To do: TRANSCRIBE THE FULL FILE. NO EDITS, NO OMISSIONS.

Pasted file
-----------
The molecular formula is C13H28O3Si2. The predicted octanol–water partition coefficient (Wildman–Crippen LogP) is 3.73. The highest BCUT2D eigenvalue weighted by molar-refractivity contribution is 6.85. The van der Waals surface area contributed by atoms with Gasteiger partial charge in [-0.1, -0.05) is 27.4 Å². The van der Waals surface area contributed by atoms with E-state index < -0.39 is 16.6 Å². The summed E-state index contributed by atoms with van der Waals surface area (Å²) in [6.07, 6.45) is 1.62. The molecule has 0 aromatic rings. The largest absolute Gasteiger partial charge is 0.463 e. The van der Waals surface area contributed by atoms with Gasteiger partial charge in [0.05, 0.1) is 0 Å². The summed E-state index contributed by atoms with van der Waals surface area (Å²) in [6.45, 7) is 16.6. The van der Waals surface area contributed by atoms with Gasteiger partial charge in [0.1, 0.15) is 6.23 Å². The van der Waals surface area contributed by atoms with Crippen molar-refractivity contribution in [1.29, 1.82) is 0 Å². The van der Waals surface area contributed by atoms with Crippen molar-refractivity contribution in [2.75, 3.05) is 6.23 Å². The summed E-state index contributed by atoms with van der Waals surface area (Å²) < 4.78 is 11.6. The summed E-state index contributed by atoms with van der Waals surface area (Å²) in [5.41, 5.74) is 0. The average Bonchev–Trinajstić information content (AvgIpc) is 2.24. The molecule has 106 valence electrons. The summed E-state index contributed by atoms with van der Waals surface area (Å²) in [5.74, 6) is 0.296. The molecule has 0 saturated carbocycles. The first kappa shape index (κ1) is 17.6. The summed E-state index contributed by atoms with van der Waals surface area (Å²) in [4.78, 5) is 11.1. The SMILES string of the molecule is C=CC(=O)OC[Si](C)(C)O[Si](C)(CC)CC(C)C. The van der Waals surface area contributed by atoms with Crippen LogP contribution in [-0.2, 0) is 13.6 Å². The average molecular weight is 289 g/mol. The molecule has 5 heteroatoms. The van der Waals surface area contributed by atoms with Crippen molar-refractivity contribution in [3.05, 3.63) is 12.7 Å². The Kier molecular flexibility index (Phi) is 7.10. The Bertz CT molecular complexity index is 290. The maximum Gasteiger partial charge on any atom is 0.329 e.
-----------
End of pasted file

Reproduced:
The molecular formula is C13H28O3Si2. The predicted octanol–water partition coefficient (Wildman–Crippen LogP) is 3.73. The highest BCUT2D eigenvalue weighted by molar-refractivity contribution is 6.85. The van der Waals surface area contributed by atoms with Gasteiger partial charge in [-0.1, -0.05) is 27.4 Å². The van der Waals surface area contributed by atoms with E-state index < -0.39 is 16.6 Å². The summed E-state index contributed by atoms with van der Waals surface area (Å²) in [6.07, 6.45) is 1.62. The molecule has 0 aromatic rings. The largest absolute Gasteiger partial charge is 0.463 e. The van der Waals surface area contributed by atoms with Gasteiger partial charge in [0.05, 0.1) is 0 Å². The summed E-state index contributed by atoms with van der Waals surface area (Å²) in [6.45, 7) is 16.6. The van der Waals surface area contributed by atoms with Gasteiger partial charge in [0.1, 0.15) is 6.23 Å². The van der Waals surface area contributed by atoms with Crippen molar-refractivity contribution in [1.29, 1.82) is 0 Å². The van der Waals surface area contributed by atoms with Crippen molar-refractivity contribution in [2.75, 3.05) is 6.23 Å². The summed E-state index contributed by atoms with van der Waals surface area (Å²) < 4.78 is 11.6. The summed E-state index contributed by atoms with van der Waals surface area (Å²) in [5.41, 5.74) is 0. The average Bonchev–Trinajstić information content (AvgIpc) is 2.24. The molecule has 106 valence electrons. The summed E-state index contributed by atoms with van der Waals surface area (Å²) in [5.74, 6) is 0.296. The molecule has 0 saturated carbocycles. The first kappa shape index (κ1) is 17.6. The summed E-state index contributed by atoms with van der Waals surface area (Å²) in [4.78, 5) is 11.1. The SMILES string of the molecule is C=CC(=O)OC[Si](C)(C)O[Si](C)(CC)CC(C)C. The van der Waals surface area contributed by atoms with Crippen LogP contribution in [-0.2, 0) is 13.6 Å². The average molecular weight is 289 g/mol. The molecule has 5 heteroatoms. The van der Waals surface area contributed by atoms with Crippen molar-refractivity contribution in [3.05, 3.63) is 12.7 Å². The Kier molecular flexibility index (Phi) is 7.10. The Bertz CT molecular complexity index is 290. The maximum Gasteiger partial charge on any atom is 0.329 e.